If you're getting older, you may wonder if moving to a retirement community is the right choice. While many seniors do well staying at home, others may experience better overall wellbeing by moving to a retirement community. If you aren't sure if a retirement community is right for you, keep reading.
How Old Are You?
The Fair Housing Act protects you from being discriminated against because of your race, gender, national origin, religion, disability, etc. However, age is not included. Therefore, retirement communities are legally allowed to (and usually do) set age restrictions. In fact, many do not allow anyone under the age of 55 to live within the community.
This is largely to ensure that everyone in the community is in the same stage of life and seeking the same lifestyle. Retired people who may have health issues or enjoy going to bed early don't want to live next door to young college students.
There are some exceptions. For example, while you may be 55 or older, your spouse may be younger. Some communities will allow spouses who are under the age of 55 but no younger than 40. Underage children are rarely allowed, but you may be allowed to have an 18-year-old child live with you in a retirement community.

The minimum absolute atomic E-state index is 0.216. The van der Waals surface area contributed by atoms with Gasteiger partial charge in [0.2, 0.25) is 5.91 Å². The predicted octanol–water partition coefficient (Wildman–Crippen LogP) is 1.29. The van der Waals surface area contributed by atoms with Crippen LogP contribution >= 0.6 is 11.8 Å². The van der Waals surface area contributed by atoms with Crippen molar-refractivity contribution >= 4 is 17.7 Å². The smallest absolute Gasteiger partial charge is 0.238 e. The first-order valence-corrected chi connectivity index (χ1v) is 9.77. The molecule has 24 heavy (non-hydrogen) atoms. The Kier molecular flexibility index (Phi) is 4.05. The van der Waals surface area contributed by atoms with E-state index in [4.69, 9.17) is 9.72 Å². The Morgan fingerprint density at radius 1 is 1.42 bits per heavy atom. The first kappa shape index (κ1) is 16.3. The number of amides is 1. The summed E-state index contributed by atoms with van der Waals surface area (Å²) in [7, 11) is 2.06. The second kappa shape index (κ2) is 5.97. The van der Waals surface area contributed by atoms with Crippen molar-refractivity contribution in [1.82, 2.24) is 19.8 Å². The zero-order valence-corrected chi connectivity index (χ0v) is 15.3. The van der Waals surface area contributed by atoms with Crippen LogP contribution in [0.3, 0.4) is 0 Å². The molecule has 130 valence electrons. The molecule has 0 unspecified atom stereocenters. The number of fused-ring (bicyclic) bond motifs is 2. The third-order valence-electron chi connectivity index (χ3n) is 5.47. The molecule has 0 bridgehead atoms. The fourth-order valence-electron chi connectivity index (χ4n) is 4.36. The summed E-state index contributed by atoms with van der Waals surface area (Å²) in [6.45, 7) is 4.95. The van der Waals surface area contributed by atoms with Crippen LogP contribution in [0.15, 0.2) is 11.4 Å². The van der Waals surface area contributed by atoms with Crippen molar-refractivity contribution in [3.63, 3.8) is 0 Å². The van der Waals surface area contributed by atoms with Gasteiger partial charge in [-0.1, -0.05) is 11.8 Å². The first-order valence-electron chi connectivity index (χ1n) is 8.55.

Do You Feel Unsafe in Your Current Neighborhood?
If you feel unsafe in your current neighborhood and are over the age of 55, it may be time to consider a retirement community. There are many reasons people feel unsafe, such as living in a neighborhood with high crime rates. This can be exacerbated if you live alone or can't drive, forcing you to take public transportation alone.
Other retirees may feel unsafe because of their age or health conditions. A retirement community isn't a nursing home, but many retirement communities have features like an on-site nurse that quickly come to your home if you feel sick. Even if your retirement community doesn't have those features, many retirement communities foster friendship and socialization. Therefore, you have more people watching out for you.
Are You Lonely?
One of the greatest risks to older Americans is loneliness. Loneliness can wreak havoc on your mental health, leading to conditions like depression and cognitive decline. This can cause your overall health to drastically deteriorate. For this reason, if you live alone and get few visitors from family or friends, a community retirement could help your mental health.
Many retirement communities even offer events that foster socialization. In addition, it's important for you to socialize with people who are your same age because they will be more inclined to understand you and your experiences.
Getting older comes with many side effects, and many retirees find comfort in joining retirement communities where they are surrounded by familiar friends. If you would like to learn more, contact a retirement community in your area to see if you qualify.